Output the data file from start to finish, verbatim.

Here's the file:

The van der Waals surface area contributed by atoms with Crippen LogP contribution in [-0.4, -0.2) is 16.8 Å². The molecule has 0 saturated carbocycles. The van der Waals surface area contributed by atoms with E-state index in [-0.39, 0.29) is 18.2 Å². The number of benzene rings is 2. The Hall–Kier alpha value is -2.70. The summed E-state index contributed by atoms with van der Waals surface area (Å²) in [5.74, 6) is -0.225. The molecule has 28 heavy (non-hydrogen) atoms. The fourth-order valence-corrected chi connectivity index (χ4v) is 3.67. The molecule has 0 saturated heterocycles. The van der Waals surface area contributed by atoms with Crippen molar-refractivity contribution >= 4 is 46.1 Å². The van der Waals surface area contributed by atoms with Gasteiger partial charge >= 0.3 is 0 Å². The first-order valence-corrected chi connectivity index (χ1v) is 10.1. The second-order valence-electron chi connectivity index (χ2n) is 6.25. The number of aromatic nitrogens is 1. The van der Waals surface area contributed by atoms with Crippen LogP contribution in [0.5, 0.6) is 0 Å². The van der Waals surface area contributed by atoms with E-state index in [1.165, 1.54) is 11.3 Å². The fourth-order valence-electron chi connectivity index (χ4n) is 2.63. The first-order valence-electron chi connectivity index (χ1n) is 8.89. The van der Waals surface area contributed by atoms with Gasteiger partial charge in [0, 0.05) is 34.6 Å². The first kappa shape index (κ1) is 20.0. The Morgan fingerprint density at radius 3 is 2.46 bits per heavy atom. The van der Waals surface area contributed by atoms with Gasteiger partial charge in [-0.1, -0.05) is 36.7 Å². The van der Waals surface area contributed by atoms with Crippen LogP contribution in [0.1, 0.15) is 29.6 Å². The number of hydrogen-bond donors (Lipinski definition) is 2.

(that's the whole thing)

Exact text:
The van der Waals surface area contributed by atoms with Crippen LogP contribution in [-0.4, -0.2) is 16.8 Å². The molecule has 0 saturated carbocycles. The van der Waals surface area contributed by atoms with E-state index in [-0.39, 0.29) is 18.2 Å². The number of benzene rings is 2. The Hall–Kier alpha value is -2.70. The summed E-state index contributed by atoms with van der Waals surface area (Å²) in [5.74, 6) is -0.225. The molecule has 28 heavy (non-hydrogen) atoms. The fourth-order valence-corrected chi connectivity index (χ4v) is 3.67. The molecule has 0 saturated heterocycles. The van der Waals surface area contributed by atoms with Crippen molar-refractivity contribution >= 4 is 46.1 Å². The van der Waals surface area contributed by atoms with Gasteiger partial charge >= 0.3 is 0 Å². The first-order valence-corrected chi connectivity index (χ1v) is 10.1. The second-order valence-electron chi connectivity index (χ2n) is 6.25. The number of aromatic nitrogens is 1. The van der Waals surface area contributed by atoms with Crippen LogP contribution in [0.5, 0.6) is 0 Å². The van der Waals surface area contributed by atoms with E-state index in [1.165, 1.54) is 11.3 Å². The fourth-order valence-electron chi connectivity index (χ4n) is 2.63. The first-order valence-electron chi connectivity index (χ1n) is 8.89. The van der Waals surface area contributed by atoms with Gasteiger partial charge in [0, 0.05) is 34.6 Å². The first kappa shape index (κ1) is 20.0. The Morgan fingerprint density at radius 3 is 2.46 bits per heavy atom. The van der Waals surface area contributed by atoms with Gasteiger partial charge in [-0.1, -0.05) is 36.7 Å². The van der Waals surface area contributed by atoms with Crippen LogP contribution in [0.1, 0.15) is 29.6 Å². The number of hydrogen-bond donors (Lipinski definition) is 2.